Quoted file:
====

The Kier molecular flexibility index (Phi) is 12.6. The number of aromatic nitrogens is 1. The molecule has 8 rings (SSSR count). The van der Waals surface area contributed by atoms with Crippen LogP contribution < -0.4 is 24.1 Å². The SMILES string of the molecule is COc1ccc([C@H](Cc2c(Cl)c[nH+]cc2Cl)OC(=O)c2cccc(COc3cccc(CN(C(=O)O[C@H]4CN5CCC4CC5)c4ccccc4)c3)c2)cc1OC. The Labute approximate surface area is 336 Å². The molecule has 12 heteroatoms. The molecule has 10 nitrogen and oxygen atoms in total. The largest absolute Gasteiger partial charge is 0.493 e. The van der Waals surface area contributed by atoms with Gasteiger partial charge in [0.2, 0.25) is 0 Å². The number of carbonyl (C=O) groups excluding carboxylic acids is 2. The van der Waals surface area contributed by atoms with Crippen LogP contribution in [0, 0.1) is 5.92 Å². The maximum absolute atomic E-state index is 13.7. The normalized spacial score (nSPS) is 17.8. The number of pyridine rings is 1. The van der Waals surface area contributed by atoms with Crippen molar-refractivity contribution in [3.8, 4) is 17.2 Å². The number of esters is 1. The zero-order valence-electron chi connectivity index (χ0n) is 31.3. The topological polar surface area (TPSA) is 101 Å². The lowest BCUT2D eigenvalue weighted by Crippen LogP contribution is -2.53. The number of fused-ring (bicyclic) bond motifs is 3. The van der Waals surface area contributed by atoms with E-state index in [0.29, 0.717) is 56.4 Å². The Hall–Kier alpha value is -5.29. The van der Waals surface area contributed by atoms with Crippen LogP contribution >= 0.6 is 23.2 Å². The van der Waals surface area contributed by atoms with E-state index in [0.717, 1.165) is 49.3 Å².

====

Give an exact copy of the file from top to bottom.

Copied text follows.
The Kier molecular flexibility index (Phi) is 12.6. The number of aromatic nitrogens is 1. The molecule has 8 rings (SSSR count). The van der Waals surface area contributed by atoms with Crippen LogP contribution < -0.4 is 24.1 Å². The SMILES string of the molecule is COc1ccc([C@H](Cc2c(Cl)c[nH+]cc2Cl)OC(=O)c2cccc(COc3cccc(CN(C(=O)O[C@H]4CN5CCC4CC5)c4ccccc4)c3)c2)cc1OC. The Labute approximate surface area is 336 Å². The molecule has 12 heteroatoms. The molecule has 10 nitrogen and oxygen atoms in total. The largest absolute Gasteiger partial charge is 0.493 e. The van der Waals surface area contributed by atoms with Gasteiger partial charge in [0.2, 0.25) is 0 Å². The number of carbonyl (C=O) groups excluding carboxylic acids is 2. The van der Waals surface area contributed by atoms with Crippen LogP contribution in [0, 0.1) is 5.92 Å². The maximum absolute atomic E-state index is 13.7. The normalized spacial score (nSPS) is 17.8. The number of pyridine rings is 1. The van der Waals surface area contributed by atoms with Crippen molar-refractivity contribution in [3.8, 4) is 17.2 Å². The number of esters is 1. The zero-order valence-electron chi connectivity index (χ0n) is 31.3. The topological polar surface area (TPSA) is 101 Å². The lowest BCUT2D eigenvalue weighted by Crippen LogP contribution is -2.53. The number of fused-ring (bicyclic) bond motifs is 3. The van der Waals surface area contributed by atoms with E-state index in [0.29, 0.717) is 56.4 Å². The Hall–Kier alpha value is -5.29. The van der Waals surface area contributed by atoms with Crippen LogP contribution >= 0.6 is 23.2 Å². The van der Waals surface area contributed by atoms with E-state index in [0.717, 1.165) is 49.3 Å².